Capt Amarinder Singh has pre-empted Pak’s invitation by including the ex-PM in the all-party jatha to Kartarpur shrine
The Congress, against the backdrop of Indo-Pakistan tension, has had to battle a perception war whenever it has tried to play the responsible Opposition and critique Government policy. For Pakistan has mischievously played up comments made by party leaders in the domestic context to justify its stand on internationalising Kashmir, making them look like its ally than nationalist. This time, too, the Congress was stumped by the Pakistan regime’s surprise move to invite its senior leader and former Prime Minister Manmohan Singh for the inauguration of the Kartarpur corridor, considering his stature as a Sikh notable. This caused embarrassment in Congress circles because an official invite for the corridor, that will connect Darbar Sahib, set up in 1522 by Sikh faith founder Guru Nanak Dev to Dera Baba Nanak shrine in Gurdaspur district on our side, was clearly meant to ignore protocol and bypass Prime Minister Narendra Modi. Had it been well-intentioned, there could have been a joint inaugural from either side or at least an official communication sent. But it was maleficent, aimed at embarrassing an Opposition party, which would look weak-kneed and a pawn in Pakistan’s designs to a home audience and rile up the ruling BJP at once. Islamabad’s hypocrisy is stark considering it had not responded to Singh’s offer of visa-free access to the shrine in 2004 when he was the Prime Minister.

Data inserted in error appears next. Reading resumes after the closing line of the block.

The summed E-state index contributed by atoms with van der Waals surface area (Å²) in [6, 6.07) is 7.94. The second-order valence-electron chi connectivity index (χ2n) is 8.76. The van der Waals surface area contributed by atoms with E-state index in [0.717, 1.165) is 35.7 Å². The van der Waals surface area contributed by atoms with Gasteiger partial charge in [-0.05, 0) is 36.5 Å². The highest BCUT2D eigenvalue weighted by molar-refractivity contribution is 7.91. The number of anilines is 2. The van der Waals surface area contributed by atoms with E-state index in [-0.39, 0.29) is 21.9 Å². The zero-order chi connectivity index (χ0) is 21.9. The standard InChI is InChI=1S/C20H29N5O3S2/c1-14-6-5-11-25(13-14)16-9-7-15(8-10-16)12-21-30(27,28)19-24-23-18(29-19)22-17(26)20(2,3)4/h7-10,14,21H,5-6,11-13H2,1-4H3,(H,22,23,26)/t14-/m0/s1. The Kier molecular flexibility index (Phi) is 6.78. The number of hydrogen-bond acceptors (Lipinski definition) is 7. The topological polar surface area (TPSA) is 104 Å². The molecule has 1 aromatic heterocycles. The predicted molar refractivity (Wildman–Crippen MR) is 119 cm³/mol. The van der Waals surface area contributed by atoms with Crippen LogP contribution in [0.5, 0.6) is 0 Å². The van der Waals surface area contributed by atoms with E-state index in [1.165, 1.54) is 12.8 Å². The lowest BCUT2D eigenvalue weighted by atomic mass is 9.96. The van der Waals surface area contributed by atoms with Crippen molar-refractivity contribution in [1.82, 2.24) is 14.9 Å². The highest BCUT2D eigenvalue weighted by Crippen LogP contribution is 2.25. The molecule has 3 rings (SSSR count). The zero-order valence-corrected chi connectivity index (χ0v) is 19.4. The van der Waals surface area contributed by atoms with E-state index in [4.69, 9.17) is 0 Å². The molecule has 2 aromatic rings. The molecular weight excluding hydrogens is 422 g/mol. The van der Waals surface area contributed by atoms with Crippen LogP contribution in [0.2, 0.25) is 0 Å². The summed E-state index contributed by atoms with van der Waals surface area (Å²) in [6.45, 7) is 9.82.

The matter though was deftly handled by Punjab Chief Minister and Congress veteran Amarinder Singh. To blunt both Pakistan and any liberal query as to why Singh would not qualify as a Sikh notable worthy of visiting the hallowed shrine, the Punjabi strongman has now proposed that he be part of an official State Government jatha or delegation that would visit the shrine. He also clarified that the jatha would stay clear of the Pakistan-organised ceremony as it was in the nature of a pilgrimage. He has even invited Modi and President Ram Nath Kovind for celebrations on the Indian side. Clearly, now that its level-playing field has been upturned in Jammu & Kashmir, and with both the West and the Islamic world supporting India’s position on its changed status, Pakistan doesn’t want to isolate the Sikhs or lose the trumpcard of Khalistan. Particularly, after its Prime Minister Imran Khan’s “cry wolf” threats of a nuclear war have dented the nation’s credibility at international fora. So the Pakistan Army, without whom Khan would not have been in the chair, has decided to up the pro-Khalistan extremist agenda and foment trouble in Punjab. While announcing the Kartarpur project initially, Pakistan had appointed several Khalistani separatists on the committee, much to India’s discomfort. Its former Army chief Gen Mirza Aslam Beg openly advised the military and the Government to use the Kartarpur corridor for Khalistan terror and “create trouble for India.” Recently, the Pakistan Army even got pro-Khalistani supporters to challenge the reorganisation of Kashmir. No matter how hard India may try to make Kartarpur a matter of people-to-people concern, the fact is that Pakistan’s initiative on the Kartarpur corridor will never be free of politics. Pakistan seized the first mover’s advantage in the propaganda warfare by declaring its intention to operationalise it soon after Capt Amarinder blamed Pakistan and the ISI for the grenade attack on a Nirankari gathering near Amritsar. With that announcement, it got its own minority Sikhs on board, a favourable opinion from the extended community around the world, revived the hardline Khalistan sentiment and eventually tried to foment disturbance in Punjab. India had no choice but to get into the act immediately before it could assess if it was another attempt by Pakistan to woo the Sikh community. India has to be alert that the base camp on the Pakistan side doesn’t become a hotbed for Khalistani propaganda and meetings in the name of allowing faith congregations. Pakistan Army chief General Qamar Bajwa stood in Kartarpur, shaking hands with known Khalistani face Gopal Singh Chawla, much to India’s discomfiture. Pakistan is trying to project itself as a champion of minority rights and their religious freedoms and India cannot afford to let its guard down or allow a new proxy war to brew.